Nashville council

Metro Council will discuss a resolution during tonight’s meeting that would continue the emissions testing program in Davidson County.

Current law requires vehicles be inspected annually but that could soon change for Davidson and the five other Tennessee counties with mandatory emissions tests: Rutherford, Williamson, Wilson, Sumner and Hamilton. The fee for an emissions test is $9.00.

Why now?

The proposed resolution is in light of a bill approved by state lawmakers that would eliminate mandatory emissions tests in six counties, including Davidson. Governor Bill Haslam has not yet signed the bill. If the state law takes effect, some council members are proposing that emissions testing continue in Davidson County.

What does the resolution say?

The resolution says that Davidson County will continue its emissions program "to attain and maintain compliance with national ambient air quality standards." If Gov. Haslam signs the bill into law, the council will have 30 days to pass the resolution. The resolution is expected to be discussed at tonight’s meeting.

Who is sponsoring the bill?

Council members Burkley Allen (District 18), Erica Gilmore (At-Large) and Mina Johnson (District 23) are sponsors of the bill.

What else is on the agenda?

The council is also scheduled to discuss the soccer stadium's location and single-use plastic bags in grocery stores. If both were to pass, the soccer stadium could be constructed on any government-owned land, and grocery stores would be required to use recyclable bags beginning next year.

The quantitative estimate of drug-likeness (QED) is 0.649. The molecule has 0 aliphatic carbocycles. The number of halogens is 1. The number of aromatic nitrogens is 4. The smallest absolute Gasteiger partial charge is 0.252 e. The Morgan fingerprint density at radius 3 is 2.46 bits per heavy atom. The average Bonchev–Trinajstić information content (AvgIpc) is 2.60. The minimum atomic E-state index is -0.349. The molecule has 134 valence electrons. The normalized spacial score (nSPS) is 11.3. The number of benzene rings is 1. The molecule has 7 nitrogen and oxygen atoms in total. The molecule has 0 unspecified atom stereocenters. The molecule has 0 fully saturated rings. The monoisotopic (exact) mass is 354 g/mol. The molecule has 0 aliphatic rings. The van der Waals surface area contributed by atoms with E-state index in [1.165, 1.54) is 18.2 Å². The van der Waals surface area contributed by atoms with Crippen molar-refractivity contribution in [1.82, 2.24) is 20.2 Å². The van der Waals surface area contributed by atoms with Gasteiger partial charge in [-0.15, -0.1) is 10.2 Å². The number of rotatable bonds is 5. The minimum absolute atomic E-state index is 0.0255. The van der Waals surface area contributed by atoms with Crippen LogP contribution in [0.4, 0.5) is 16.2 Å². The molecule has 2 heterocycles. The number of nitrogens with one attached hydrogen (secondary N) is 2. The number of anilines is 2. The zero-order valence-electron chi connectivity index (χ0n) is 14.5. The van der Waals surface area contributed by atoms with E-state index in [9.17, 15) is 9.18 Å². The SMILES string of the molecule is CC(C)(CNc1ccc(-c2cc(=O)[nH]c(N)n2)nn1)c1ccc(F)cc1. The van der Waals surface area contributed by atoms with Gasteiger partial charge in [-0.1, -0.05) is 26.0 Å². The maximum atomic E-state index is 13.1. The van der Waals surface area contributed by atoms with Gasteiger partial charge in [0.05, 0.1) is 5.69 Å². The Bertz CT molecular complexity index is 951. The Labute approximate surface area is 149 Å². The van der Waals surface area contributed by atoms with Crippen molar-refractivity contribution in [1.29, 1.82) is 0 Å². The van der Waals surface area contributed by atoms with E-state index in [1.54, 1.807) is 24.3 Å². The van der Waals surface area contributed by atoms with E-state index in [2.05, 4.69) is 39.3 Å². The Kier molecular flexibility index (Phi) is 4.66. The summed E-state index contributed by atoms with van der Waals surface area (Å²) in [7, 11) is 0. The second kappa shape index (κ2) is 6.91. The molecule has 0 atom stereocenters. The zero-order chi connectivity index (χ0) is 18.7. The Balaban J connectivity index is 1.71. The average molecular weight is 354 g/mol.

The council meets in the David Scobey Council Chambers at the Metro Courthouse, located at 1 Public Square in Nashville.


Dylan Skye Aycock is a Nashville-based journalist and photographer. As a reporter for Rover, Aycock follows transportation, housing and retail trends, as well as other hyperlocal and city-wide issues that affect residents in Green Hills and Belle Meade.

She previously contributed written and visual content to The Murfreesboro Pulse, American Songwriter Magazine and The Tennessean. Aycock earned a journalism degree from Middle Tennessee State University, where she honed her craft as editor-in-chief of Sidelines, the university's student-run publication. When she's not out on assignment or live-tweeting city council meetings, you can find her discovering new local spots or catching a show at one of Nashville's many music venues.


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